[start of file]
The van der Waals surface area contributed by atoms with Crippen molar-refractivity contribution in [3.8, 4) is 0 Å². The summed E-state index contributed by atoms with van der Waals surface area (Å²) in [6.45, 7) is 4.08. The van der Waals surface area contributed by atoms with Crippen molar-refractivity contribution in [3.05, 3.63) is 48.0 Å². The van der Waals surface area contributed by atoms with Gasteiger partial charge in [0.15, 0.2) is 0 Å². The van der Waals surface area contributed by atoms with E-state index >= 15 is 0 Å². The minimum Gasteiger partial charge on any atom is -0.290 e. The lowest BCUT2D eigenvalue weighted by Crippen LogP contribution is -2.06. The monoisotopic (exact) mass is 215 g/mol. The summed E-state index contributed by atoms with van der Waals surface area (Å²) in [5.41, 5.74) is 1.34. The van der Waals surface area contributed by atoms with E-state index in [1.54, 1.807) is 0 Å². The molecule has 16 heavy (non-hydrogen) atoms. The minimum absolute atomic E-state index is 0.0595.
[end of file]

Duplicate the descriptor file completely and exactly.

The van der Waals surface area contributed by atoms with Crippen molar-refractivity contribution in [3.8, 4) is 0 Å². The summed E-state index contributed by atoms with van der Waals surface area (Å²) in [6.45, 7) is 4.08. The van der Waals surface area contributed by atoms with Crippen molar-refractivity contribution in [3.05, 3.63) is 48.0 Å². The van der Waals surface area contributed by atoms with Gasteiger partial charge in [0.15, 0.2) is 0 Å². The van der Waals surface area contributed by atoms with E-state index >= 15 is 0 Å². The minimum Gasteiger partial charge on any atom is -0.290 e. The lowest BCUT2D eigenvalue weighted by Crippen LogP contribution is -2.06. The monoisotopic (exact) mass is 215 g/mol. The summed E-state index contributed by atoms with van der Waals surface area (Å²) in [5.41, 5.74) is 1.34. The van der Waals surface area contributed by atoms with E-state index in [1.54, 1.807) is 0 Å². The molecule has 16 heavy (non-hydrogen) atoms. The minimum absolute atomic E-state index is 0.0595.